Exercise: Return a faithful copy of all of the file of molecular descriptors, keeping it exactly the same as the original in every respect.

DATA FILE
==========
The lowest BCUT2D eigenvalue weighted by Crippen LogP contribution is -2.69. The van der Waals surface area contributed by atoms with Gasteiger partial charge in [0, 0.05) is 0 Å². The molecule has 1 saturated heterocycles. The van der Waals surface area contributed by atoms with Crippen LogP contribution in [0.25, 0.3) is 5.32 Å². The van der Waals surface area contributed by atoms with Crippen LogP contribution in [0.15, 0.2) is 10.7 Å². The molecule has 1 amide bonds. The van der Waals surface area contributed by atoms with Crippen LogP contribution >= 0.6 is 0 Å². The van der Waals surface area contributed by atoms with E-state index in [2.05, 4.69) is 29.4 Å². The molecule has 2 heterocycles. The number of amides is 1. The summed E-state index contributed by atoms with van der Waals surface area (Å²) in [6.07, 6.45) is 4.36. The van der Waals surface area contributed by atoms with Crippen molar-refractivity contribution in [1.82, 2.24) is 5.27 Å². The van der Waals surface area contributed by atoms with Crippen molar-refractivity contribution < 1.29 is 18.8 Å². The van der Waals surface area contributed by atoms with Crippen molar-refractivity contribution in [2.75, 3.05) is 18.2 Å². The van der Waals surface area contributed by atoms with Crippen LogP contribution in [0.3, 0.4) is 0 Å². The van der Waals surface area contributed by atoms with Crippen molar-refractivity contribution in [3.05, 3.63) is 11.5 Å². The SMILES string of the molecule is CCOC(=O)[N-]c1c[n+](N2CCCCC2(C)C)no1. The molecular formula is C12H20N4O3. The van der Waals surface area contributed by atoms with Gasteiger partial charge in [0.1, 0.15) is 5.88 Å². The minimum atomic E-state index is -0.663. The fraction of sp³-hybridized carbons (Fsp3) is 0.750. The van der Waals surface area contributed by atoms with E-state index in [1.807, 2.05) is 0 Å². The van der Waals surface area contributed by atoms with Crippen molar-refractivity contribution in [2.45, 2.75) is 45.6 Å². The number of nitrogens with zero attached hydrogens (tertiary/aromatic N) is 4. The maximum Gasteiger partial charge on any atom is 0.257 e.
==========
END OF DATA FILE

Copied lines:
The lowest BCUT2D eigenvalue weighted by Crippen LogP contribution is -2.69. The van der Waals surface area contributed by atoms with Gasteiger partial charge in [0, 0.05) is 0 Å². The molecule has 1 saturated heterocycles. The van der Waals surface area contributed by atoms with Crippen LogP contribution in [0.25, 0.3) is 5.32 Å². The van der Waals surface area contributed by atoms with Crippen LogP contribution in [0.15, 0.2) is 10.7 Å². The molecule has 1 amide bonds. The van der Waals surface area contributed by atoms with Crippen LogP contribution >= 0.6 is 0 Å². The van der Waals surface area contributed by atoms with E-state index in [2.05, 4.69) is 29.4 Å². The molecule has 2 heterocycles. The number of amides is 1. The summed E-state index contributed by atoms with van der Waals surface area (Å²) in [6.07, 6.45) is 4.36. The van der Waals surface area contributed by atoms with Crippen molar-refractivity contribution in [1.82, 2.24) is 5.27 Å². The van der Waals surface area contributed by atoms with Crippen molar-refractivity contribution < 1.29 is 18.8 Å². The van der Waals surface area contributed by atoms with Crippen molar-refractivity contribution in [2.75, 3.05) is 18.2 Å². The van der Waals surface area contributed by atoms with Crippen LogP contribution in [0.3, 0.4) is 0 Å². The van der Waals surface area contributed by atoms with Crippen molar-refractivity contribution in [3.05, 3.63) is 11.5 Å². The SMILES string of the molecule is CCOC(=O)[N-]c1c[n+](N2CCCCC2(C)C)no1. The molecular formula is C12H20N4O3. The van der Waals surface area contributed by atoms with Gasteiger partial charge in [0.1, 0.15) is 5.88 Å². The minimum atomic E-state index is -0.663. The fraction of sp³-hybridized carbons (Fsp3) is 0.750. The van der Waals surface area contributed by atoms with E-state index in [1.807, 2.05) is 0 Å². The van der Waals surface area contributed by atoms with Crippen molar-refractivity contribution in [2.45, 2.75) is 45.6 Å². The number of nitrogens with zero attached hydrogens (tertiary/aromatic N) is 4. The maximum Gasteiger partial charge on any atom is 0.257 e.